September 12, 2011 / 2:54 PM / 8 years ago

Saleh empowers deputy to sign Yemen transition deal

SANAA (Reuters) - Yemeni President Ali Abdullah Saleh has authorized his vice president to sign a power transition plan after a dialogue with the opposition, the state news agency Saba said on Monday, a move that could hasten the end of Saleh’s 33-year rule.

Supporters of Yemen's President Ali Abdullah Saleh holds his picture ahead of Friday prayers in Sanaa, Yemen August 12, 2011.REUTERS/Jumana El Heloueh

Yet the main political opposition coalition, impatient with Saleh’s repeated earlier refusals to sign the Gulf-brokered pact, expressed skepticism about the presidential decree, which called for yet more talks before any signing.

Nevertheless, the decree “irrevocably” empowered Vice President Abbd-Rabbu Mansour Hadi to sign the Gulf Cooperation Council (GCC) plan to transfer power from Saleh.

“(The vice president) is given the necessary constitutional authorities to conduct a dialogue with signatories of the GCC initiative and agree on a lasting mechanism to implement and sign it on (Saleh’s) behalf under regional and international auspices, resulting in early presidential elections,” it said.

Saleh, 69, has been recuperating in neighboring Saudi Arabia since he was severely wounded in a bomb attack in June. He had backed out of signing the transition deal three times before the assassination attempt inside his presidential compound.

Months of fruitless negotiating had frustrated tens of thousands of anti-Saleh protesters as daily demonstrations and sporadic clashes paralyzed the impoverished Arab state.

The United States and oil giant Saudi Arabia, both targets of foiled attacks by al Qaeda’s Yemen-based wing, have pushed for the GCC deal for months, wary that growing turmoil is giving more room for Islamist militants to operate.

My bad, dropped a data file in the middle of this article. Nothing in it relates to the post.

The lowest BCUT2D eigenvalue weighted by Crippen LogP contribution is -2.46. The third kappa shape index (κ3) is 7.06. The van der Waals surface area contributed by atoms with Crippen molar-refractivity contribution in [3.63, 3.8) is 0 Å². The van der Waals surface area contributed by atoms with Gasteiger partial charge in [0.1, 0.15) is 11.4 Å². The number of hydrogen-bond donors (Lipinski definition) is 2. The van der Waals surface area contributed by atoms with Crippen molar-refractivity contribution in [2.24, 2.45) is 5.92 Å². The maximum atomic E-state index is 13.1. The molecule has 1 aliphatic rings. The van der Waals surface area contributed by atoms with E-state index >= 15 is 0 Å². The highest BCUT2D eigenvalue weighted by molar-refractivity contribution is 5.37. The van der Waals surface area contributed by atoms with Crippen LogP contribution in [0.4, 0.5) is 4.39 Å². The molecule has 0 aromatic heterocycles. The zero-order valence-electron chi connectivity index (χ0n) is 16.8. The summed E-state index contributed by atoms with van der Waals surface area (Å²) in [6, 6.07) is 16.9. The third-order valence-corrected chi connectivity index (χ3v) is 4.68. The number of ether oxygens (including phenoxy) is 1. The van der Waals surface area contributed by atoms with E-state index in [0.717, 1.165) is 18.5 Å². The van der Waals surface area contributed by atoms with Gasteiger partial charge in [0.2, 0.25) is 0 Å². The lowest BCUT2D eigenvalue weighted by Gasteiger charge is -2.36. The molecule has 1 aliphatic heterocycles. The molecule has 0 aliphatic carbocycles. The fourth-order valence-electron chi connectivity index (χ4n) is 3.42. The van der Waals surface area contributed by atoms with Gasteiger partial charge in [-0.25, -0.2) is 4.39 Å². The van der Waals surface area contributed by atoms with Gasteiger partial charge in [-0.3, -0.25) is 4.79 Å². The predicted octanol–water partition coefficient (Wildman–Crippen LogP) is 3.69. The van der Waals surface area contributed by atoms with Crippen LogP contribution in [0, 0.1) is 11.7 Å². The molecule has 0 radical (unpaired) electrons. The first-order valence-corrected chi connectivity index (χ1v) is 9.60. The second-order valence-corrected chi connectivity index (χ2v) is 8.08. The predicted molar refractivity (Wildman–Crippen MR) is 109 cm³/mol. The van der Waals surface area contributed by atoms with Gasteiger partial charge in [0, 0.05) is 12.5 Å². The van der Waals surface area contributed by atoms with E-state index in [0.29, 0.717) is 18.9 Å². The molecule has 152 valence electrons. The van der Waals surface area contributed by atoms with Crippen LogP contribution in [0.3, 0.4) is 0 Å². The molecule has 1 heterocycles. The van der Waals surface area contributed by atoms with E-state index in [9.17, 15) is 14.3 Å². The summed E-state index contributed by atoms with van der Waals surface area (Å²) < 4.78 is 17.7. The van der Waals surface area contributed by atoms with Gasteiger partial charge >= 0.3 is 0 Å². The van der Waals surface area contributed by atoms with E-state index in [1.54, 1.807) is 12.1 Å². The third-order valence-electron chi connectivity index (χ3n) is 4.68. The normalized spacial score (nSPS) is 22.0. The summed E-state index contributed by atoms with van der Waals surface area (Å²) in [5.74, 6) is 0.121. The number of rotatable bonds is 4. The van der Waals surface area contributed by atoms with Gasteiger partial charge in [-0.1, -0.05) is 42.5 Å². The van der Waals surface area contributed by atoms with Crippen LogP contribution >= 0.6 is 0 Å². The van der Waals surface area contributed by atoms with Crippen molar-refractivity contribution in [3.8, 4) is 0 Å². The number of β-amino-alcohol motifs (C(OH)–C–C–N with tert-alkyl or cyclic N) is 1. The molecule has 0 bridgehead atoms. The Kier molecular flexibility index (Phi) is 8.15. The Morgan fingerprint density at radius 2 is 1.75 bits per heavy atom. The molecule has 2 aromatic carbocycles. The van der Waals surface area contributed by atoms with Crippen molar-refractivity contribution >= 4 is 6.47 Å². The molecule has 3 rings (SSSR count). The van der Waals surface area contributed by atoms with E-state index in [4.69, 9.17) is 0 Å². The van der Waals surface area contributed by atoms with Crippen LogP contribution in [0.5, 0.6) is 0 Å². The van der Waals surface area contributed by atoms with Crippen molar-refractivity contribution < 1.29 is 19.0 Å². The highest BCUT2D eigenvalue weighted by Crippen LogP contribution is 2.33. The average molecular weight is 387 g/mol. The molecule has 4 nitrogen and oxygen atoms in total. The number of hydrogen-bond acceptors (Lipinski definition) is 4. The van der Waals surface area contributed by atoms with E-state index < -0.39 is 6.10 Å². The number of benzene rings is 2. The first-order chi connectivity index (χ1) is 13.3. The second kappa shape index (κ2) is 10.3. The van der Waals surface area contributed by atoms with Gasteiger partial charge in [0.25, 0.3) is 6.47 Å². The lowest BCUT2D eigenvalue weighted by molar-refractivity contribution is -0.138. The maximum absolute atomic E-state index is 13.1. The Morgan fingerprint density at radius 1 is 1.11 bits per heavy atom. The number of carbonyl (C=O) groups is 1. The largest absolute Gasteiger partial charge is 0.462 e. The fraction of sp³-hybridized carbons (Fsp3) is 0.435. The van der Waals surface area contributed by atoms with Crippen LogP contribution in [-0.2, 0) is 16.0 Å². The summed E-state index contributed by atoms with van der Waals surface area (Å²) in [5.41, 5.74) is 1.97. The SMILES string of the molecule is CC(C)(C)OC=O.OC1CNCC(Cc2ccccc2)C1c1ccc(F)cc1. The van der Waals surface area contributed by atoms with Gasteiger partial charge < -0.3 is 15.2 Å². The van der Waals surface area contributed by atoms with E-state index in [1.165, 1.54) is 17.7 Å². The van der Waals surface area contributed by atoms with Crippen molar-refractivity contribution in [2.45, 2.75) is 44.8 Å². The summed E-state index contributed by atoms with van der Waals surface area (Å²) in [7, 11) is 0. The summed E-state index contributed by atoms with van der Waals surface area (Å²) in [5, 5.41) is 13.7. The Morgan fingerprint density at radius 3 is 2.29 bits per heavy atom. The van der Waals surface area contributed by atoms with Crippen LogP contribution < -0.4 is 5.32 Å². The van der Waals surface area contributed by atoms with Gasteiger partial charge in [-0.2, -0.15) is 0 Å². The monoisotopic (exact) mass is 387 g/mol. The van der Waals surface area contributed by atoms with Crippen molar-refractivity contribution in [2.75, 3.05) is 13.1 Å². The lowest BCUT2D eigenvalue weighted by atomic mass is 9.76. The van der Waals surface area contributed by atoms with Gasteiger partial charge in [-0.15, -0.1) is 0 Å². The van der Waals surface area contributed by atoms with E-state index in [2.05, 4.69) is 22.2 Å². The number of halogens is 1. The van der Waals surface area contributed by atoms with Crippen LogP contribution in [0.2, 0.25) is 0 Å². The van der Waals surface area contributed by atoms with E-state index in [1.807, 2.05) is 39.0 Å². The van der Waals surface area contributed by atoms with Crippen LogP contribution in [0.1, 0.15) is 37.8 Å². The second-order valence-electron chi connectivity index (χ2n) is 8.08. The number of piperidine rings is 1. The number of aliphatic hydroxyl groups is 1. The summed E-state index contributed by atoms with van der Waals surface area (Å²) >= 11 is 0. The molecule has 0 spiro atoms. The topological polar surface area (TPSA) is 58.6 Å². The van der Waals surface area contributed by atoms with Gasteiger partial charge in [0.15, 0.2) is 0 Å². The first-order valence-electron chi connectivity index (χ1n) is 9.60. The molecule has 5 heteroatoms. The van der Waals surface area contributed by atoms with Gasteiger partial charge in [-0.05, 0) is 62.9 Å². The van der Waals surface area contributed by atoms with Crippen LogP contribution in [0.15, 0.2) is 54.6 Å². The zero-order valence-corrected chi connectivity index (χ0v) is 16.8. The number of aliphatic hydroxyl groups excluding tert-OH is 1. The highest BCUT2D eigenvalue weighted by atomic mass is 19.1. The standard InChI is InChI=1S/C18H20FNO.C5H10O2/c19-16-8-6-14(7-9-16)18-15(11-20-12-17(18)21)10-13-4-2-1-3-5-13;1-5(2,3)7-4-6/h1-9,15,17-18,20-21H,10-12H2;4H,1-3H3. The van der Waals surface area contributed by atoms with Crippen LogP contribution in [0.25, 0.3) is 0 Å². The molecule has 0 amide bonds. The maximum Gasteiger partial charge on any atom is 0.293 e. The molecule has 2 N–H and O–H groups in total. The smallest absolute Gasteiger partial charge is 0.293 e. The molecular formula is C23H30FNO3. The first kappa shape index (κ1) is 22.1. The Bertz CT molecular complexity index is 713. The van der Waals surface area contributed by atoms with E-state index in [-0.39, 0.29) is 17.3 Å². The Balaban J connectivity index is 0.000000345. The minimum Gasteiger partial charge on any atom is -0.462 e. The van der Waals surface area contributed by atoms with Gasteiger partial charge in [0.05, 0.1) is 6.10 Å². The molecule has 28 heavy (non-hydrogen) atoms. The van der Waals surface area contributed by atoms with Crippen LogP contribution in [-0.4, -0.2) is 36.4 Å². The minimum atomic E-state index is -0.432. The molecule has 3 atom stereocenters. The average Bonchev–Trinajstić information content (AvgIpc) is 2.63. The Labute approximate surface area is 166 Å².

Hours after the decree was issued, motorcycle-riding masked gunmen shot dead a son of opposition leader Mohammed Ashal from the Islamist party Islah in Sanaa, a family member said.

The killing followed the assassination on Sunday of an army brigadier general in the capital, and an attempt to kill a colonel who led troops fighting al Qaeda-linked militants in the south.

A Yemeni analyst said Saleh’s authorization to Hadi appeared sufficient to get the GCC plan enacted.

“This is enough to ensure that the Gulf initiative is implemented and that early presidential elections are held, and will safeguard Yemen from armed conflict,” said Ali Seif Hassan.

ROOM FOR DOUBT

But the opposition coalition, the Joint Meeting Parties (JMP), appeared wary of the conditions set by Saleh’s decree.

“Any talk of a dialogue before signing the Gulf initiative is either an attempt at wasting time or deceiving public opinion,” said JMP spokesman Mohammed Qahtan.

The coalition vowed that mass protests would continue.

“The JMP calls on the young men and women of the revolution to continue escalating the peaceful revolution until the whole regime falls,” it said in a statement.

Violence is unsettling many parts of Yemen.

Air raids and fighting shook the flashpoint town of Arhab, just 40 km (25 miles) north of Sanaa, where tribesmen have thrown their weight behind the protesters and have clashed frequently with troops who have a military base there.

Four armed tribesmen were killed while trying to block an advance by the Republican Guard, opposition sources said.

Saleh’s formal departure may still be months away even if the transition agreement goes through.

Under modifications recently agreed under a U.N.-mediated “operational mechanism,” he would transfer powers to his vice president, after which presidential elections must be held within three months.

But as Saleh has only transferred authority for negotiating the transition deal, it appears that the three-month period will only kick off once Hadi signs the GCC plan in his stead.

If the deal is signed, a newly elected president, expected to be Hadi, would head a two-year interim unity government that would draft a new constitution and negotiate with Shi’ite Muslim rebels in the north and armed separatists in the south.

Writing by Erika Solomon and Firouz Sedarat; Editing by Myra MacDonald

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